Bachelor of Science
School or Department
Dr. Mark Hebblewhite
mule deer, fence, barrier, white-tailed deer, ungulates
Biology | Ecology and Evolutionary Biology | Environmental Sciences | Social and Behavioral Sciences
There have been recent efforts to enhance ungulate movement through modified fencing structures. Ungulates such as mule deer (Odocoileus hemionus) and white-tailed deer (Odocoileus virginianus) typically negotiate fences by either jumping over fencing or going under. Here we examine crossing success and crossing decisions of mule deer and white-tailed deer and determine factors that influence crossing success and the impending decision to jump over or crawl underneath fencing. Using a BACI (Before-After-Control-Impact) design, we deployed remote cameras along fence lines in three study areas; Canadian Forces Base (CFB) Suffield and OneFour research center in Southeastern Alberta, Canada, and The Nature Conservancy’s Matador Ranch in North-central Montana. We used logistic regression to model the probability of deer successfully crossing a fence and of deer crossing under a fence versus jumping over it based on important fence and environmental characteristics. We collected 499 crossing attempts with 326 successful crosses. We found that crossing success was influenced by sex, season, snow presence, number of attempts, site types and bottom wire heights. We found that crossing decision, in contrast, was influenced by species, sex, season, and bottom and top wire heights.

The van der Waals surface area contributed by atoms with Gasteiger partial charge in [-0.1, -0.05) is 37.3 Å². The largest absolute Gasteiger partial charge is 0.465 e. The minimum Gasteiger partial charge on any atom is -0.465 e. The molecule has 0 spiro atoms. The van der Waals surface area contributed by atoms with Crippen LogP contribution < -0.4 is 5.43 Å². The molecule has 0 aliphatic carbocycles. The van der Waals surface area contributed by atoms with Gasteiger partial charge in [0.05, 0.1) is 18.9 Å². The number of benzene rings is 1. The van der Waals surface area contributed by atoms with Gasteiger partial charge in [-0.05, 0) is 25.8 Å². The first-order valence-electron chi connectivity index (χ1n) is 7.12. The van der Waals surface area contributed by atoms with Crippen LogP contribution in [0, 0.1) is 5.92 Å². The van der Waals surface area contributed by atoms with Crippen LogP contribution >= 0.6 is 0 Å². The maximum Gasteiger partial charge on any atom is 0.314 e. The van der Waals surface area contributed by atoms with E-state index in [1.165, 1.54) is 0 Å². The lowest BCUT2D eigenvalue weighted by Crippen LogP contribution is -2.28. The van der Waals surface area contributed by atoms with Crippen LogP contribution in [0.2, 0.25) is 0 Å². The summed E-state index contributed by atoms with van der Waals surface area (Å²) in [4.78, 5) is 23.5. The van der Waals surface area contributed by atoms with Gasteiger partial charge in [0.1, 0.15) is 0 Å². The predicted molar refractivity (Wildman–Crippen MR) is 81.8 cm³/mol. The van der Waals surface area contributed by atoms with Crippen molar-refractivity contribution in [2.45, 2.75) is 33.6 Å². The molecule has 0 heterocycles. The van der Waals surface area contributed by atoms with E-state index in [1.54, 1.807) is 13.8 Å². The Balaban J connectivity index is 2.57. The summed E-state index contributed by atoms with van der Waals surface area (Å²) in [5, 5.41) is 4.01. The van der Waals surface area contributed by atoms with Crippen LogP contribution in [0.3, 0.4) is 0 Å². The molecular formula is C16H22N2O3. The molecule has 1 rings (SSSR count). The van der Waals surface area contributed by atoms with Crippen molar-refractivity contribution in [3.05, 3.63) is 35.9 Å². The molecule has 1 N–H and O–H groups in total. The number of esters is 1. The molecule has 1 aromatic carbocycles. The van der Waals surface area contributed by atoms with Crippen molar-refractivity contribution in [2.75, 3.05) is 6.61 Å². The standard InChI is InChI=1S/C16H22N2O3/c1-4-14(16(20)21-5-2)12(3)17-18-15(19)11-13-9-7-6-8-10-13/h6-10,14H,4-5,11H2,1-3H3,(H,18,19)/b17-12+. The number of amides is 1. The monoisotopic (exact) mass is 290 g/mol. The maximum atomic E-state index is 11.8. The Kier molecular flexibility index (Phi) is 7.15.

Honors College Research Project
Burkholder, Emily N., "To Jump or not to Jump: Mule Deer (Odocoileus hemionus) and White-tailed Deer (Odocoileus virginianus) Crossing Decisions" (2016). Undergraduate Theses, Professional Papers, and Capstone Artifacts. 104.
© Copyright 2016 Emily N. Burkholder